The Guyana Water Incorporated (GWI) is looking to the Inter-American Development Bank (IDB) for help in improving wastewater management treatment.
Chief Executive Officer of the company, Dr. Richard Van-West Charles said that reducing waste water and its impact is now an important aspect of the water company. The official said that the issue is among those prioritised to be immediately addressed, and that the water company is looking at dipping into the Caribbean Regional Fund for Wastewater Management (CReW,) to cover immediate interventions for treating wastewater.
“We have the Sustainable Development Goal and one of the embarrassing issues for me, and for Guyana is that we have more or less zero treatment of wastewater. So we are now discussing this, as a priority. This has sort of been on the agenda of corporate management team in GWI. We are looking at using some resources from an initiative; CReW which comes out of IDB to begin to look at what we should do immediately with respect to the treatment of wastewater in Guyana,” Dr. Van-West Charles said at a recent press briefing at GWI’s Shelterbelt location.
The IDB set up CReW to test pilot-financing mechanisms which can be used to provide sustainable financing for environmentally sound, and cost-effective wastewater management.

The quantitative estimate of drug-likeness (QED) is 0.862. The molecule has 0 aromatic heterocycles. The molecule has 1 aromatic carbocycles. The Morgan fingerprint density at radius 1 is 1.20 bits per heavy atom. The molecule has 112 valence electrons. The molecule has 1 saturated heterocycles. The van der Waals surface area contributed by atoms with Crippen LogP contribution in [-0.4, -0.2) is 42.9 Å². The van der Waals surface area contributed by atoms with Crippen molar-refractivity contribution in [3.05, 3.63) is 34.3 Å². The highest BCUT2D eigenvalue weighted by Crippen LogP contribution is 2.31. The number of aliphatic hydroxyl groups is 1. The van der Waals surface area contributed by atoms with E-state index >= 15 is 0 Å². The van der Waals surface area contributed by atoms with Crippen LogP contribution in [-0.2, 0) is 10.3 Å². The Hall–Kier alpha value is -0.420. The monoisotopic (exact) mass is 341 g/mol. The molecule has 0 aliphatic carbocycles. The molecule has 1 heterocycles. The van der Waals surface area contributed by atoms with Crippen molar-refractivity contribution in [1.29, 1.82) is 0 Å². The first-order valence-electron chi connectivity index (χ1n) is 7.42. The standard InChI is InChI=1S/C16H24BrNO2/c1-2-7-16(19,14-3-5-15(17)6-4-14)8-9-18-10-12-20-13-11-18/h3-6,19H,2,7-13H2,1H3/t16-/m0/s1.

Guyana is already benefitting from the CReW intervention through which the Guyana Wastewater Revolving Fund valued at US$3M was created in 2015. It provides for a private-sector company; Splashmin’s Fun Park and Resort and Madewini Villas, to access financing to construct a wastewater treatment plant for the company’s operations.
Executive Director of Operations, Dwayne Shako said that until the country can build this and other wastewater treatment plants,
nationwide, it must seek to look at immediate alternatives to bring its wastewater management treatment in line with what obtains internationally.
“We cannot continue like we have in Georgetown, where we pump the effluent right out in the river. In terms of our treatment of wastewater we’re not doing well, we are basically behind most of the Latin American countries. We have zero treatment of waste water, so until we build a treatment facility that can treat wastewater that is the only way we would be able to get it right,” Shako said.
At present wastewater treatment is minimal nationwide and as a result, surface water is laden with sewage, particularly in the heavily populated coastal areas. Addressing wastewater management, Van-West Charles said that the water company will also be looking at the way septic tanks are built.
Guyana is among other countries, which have been able to tap into the grant money. The others are Belize, Jamaica and Trinidad and Tobago.
By: Macalia Santos